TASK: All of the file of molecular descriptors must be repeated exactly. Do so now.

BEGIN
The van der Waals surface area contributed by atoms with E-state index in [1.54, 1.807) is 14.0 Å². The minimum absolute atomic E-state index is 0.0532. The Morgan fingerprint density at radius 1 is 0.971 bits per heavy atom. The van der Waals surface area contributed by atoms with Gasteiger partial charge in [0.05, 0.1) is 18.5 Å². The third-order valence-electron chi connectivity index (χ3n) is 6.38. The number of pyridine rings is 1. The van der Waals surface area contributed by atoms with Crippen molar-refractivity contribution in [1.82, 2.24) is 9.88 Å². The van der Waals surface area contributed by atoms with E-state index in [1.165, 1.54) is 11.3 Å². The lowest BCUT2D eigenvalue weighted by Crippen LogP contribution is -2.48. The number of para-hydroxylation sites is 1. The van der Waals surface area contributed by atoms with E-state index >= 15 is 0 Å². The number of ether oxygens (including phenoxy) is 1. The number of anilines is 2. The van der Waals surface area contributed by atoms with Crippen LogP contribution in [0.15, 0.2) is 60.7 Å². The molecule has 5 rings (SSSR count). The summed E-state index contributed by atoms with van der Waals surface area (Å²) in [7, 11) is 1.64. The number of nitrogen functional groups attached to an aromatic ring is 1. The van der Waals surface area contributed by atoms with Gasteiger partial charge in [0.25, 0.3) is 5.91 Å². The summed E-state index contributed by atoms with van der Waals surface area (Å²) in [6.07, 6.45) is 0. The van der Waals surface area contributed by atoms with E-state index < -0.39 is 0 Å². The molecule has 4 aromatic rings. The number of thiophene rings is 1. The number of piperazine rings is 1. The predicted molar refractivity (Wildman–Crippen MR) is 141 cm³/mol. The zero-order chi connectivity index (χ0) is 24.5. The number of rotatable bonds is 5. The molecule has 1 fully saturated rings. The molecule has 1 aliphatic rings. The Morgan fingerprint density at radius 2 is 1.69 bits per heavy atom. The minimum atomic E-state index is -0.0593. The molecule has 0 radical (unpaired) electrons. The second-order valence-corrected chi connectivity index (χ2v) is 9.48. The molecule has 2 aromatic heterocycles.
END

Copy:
The van der Waals surface area contributed by atoms with E-state index in [1.54, 1.807) is 14.0 Å². The minimum absolute atomic E-state index is 0.0532. The Morgan fingerprint density at radius 1 is 0.971 bits per heavy atom. The van der Waals surface area contributed by atoms with Gasteiger partial charge in [0.05, 0.1) is 18.5 Å². The third-order valence-electron chi connectivity index (χ3n) is 6.38. The number of pyridine rings is 1. The van der Waals surface area contributed by atoms with Crippen molar-refractivity contribution in [1.82, 2.24) is 9.88 Å². The van der Waals surface area contributed by atoms with E-state index in [1.165, 1.54) is 11.3 Å². The lowest BCUT2D eigenvalue weighted by Crippen LogP contribution is -2.48. The number of para-hydroxylation sites is 1. The van der Waals surface area contributed by atoms with E-state index >= 15 is 0 Å². The number of ether oxygens (including phenoxy) is 1. The number of anilines is 2. The van der Waals surface area contributed by atoms with Crippen LogP contribution in [0.15, 0.2) is 60.7 Å². The molecule has 5 rings (SSSR count). The summed E-state index contributed by atoms with van der Waals surface area (Å²) in [7, 11) is 1.64. The number of nitrogen functional groups attached to an aromatic ring is 1. The van der Waals surface area contributed by atoms with Gasteiger partial charge in [0.25, 0.3) is 5.91 Å². The summed E-state index contributed by atoms with van der Waals surface area (Å²) in [6.07, 6.45) is 0. The van der Waals surface area contributed by atoms with E-state index < -0.39 is 0 Å². The molecule has 4 aromatic rings. The number of thiophene rings is 1. The number of piperazine rings is 1. The predicted molar refractivity (Wildman–Crippen MR) is 141 cm³/mol. The zero-order chi connectivity index (χ0) is 24.5. The number of rotatable bonds is 5. The molecule has 1 fully saturated rings. The molecule has 1 aliphatic rings. The Morgan fingerprint density at radius 2 is 1.69 bits per heavy atom. The minimum atomic E-state index is -0.0593. The molecule has 0 radical (unpaired) electrons. The second-order valence-corrected chi connectivity index (χ2v) is 9.48. The molecule has 2 aromatic heterocycles.